BROWNSVILLE, January 29 - President Obama addressed the nation yesterday on the State of the Union. The President spoke in the presence of a Congress that up until now has failed to entertain a single vote on laws that would have extraordinary impact on colonia communities across the Rio Grande Valley.
The members of this do-nothing Congress have placed their political futures ahead of the legitimate needs of their nation.
The president, on the other hand, addressed the nation as the man who has deported nearly two million people. The vast majority of those separated from their families and removed from their communities were guilty of no crime. They were simply forced by the circumstances to immigrate during a time of a dysfunctional immigration law.
For Valley families and immigrants everywhere, the present state of the leadership of our union would have to be judged as disappointing.
The state of our union—that reality in which we here in the Rio Grande Valley live and work and hope and dream-we would judge as expectant.
We know that a huge demographic shift is now in fact upon us. The Latino community is in ascendency. That both Democrats and Republicans dare to address the question of immigration is proof that this new moment is now a political fact of life. This community now no longer must beg to have its rights respected but rather is making that respect a legitimate and powerful demand of our nation.
So, we do in fact expect to see a reformed immigration law as a part of our nation’s reality, and sooner rather than later. Our hopes, though, are muted by the fact that both political parties tie border security to immigration reform. We in the Valley do not want nor do we need to live in an armed camp. We expect to fight that pressure every step of the way.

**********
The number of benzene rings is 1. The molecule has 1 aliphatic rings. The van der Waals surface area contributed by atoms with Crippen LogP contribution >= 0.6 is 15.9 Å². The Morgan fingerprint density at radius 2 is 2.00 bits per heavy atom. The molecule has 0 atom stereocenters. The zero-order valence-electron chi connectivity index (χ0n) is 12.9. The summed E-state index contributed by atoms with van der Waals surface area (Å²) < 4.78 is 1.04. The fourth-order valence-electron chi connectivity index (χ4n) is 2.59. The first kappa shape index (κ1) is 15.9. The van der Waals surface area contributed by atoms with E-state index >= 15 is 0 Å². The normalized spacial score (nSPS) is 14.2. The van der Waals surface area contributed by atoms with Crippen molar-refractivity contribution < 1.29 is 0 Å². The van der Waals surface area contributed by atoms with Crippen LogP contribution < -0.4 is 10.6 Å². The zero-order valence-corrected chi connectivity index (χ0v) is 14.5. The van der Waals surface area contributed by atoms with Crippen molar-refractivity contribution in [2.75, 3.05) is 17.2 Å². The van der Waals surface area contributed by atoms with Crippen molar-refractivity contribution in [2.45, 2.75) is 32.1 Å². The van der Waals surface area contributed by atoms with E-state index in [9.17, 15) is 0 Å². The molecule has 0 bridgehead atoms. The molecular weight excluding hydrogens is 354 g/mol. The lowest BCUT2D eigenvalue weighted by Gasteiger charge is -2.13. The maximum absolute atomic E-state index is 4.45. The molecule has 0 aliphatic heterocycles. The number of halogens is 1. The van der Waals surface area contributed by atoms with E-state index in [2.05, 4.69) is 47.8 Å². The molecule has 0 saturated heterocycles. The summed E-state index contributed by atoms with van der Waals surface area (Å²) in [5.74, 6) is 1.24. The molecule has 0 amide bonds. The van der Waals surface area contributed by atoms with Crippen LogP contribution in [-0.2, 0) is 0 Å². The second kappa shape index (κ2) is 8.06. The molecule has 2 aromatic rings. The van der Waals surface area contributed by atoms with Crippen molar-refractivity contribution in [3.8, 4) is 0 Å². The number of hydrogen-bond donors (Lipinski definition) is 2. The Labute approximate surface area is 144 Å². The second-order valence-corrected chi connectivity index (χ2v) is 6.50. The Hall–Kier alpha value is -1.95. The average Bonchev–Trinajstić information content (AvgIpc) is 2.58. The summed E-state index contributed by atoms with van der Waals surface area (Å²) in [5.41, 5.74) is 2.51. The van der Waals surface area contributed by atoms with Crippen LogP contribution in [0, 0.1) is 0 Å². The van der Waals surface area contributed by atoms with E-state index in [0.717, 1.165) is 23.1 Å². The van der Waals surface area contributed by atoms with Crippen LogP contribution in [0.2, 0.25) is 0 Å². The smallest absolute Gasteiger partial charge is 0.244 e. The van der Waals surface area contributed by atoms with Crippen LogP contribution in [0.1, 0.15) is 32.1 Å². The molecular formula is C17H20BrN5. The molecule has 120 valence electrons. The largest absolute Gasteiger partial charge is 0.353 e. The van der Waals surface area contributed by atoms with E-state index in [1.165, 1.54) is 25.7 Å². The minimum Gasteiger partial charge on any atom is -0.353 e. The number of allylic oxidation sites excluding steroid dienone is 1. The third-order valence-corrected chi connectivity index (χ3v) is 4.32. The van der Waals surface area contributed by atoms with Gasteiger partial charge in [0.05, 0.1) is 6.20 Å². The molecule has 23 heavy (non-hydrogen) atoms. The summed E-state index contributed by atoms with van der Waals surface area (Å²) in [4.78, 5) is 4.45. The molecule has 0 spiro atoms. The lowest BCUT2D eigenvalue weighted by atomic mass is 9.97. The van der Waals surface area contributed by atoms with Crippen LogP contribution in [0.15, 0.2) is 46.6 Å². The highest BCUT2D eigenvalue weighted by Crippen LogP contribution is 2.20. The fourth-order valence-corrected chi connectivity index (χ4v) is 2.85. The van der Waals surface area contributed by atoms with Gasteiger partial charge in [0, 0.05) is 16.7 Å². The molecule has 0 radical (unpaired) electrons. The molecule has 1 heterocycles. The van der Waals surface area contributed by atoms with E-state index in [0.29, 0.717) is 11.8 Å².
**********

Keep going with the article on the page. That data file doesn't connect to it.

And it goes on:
The Equal Voice Network is painfully aware of the damage that sequestration, that the government shutdown and, most recently, the federal budget fights, has done to our families. Cuts in education, cuts in housing, and cuts in all manner of social welfare only create more misery for those whose life’s burdens are heavy enough. We expect that our nation’s wealth be more responsibly shared—and take some bit of hope that the end of the war in Afghanistan will lead to shift in funding priorities.
The working families of the Rio Grande Valley remain disappointed by the failure of the Affordable Care Act to offer single-payer health care to every man, woman and child in our community. We know that the only truly healthy community is one in which all have a medical home. We expect to engage in the fight to expand Medicaid coverage in the state of Texas. We believe that that fight is only the first of many in the effort to guarantee the basic human right of health care to all people.
We salute the president’s announcement to raise the minimum wage for new federal workers, but we expect to see the day in which all of America’s workers will know that the minimum wage that they will be paid is $15.00 an hour. Working families deserve a dignified wage that will keep a family of four above the federal poverty line—without both mom and dad having to work. Many business leader oppose that initiative, but our families are weary of watching the super-wealthy grow their income with faint assurances that they are “creating more jobs.” We expect that when that argument is dismissed, our region will experience unprecedented prosperity.
The members of the Rio Grande Valley Equal Voice community may be disappointed in the performance of our elected officials, but we expect great things from our own leadership. We continue to work daily, week in and week out, to increase the number of civically engaged citizens in the region.
These are people who carry hopes and expectations of our families in their hearts. These folks vote. And they are busily working to get others to join in that effort. We know that the vote is the best way for us to make our own statement about the State of our union.
Michael Seifert is network weaver for the Rio Grande Valley Equal Voice Network. Among the organizations in the Network are: La Unión del Pueblo Entero, Proyecto Azteca, Proyecto Juan Diego, South Texas Civil Rights Project, Texas Organizing Project, ACLU, ARISE, Brownsville Community Health Clinic, and South Texas Adult Resource and Training Center.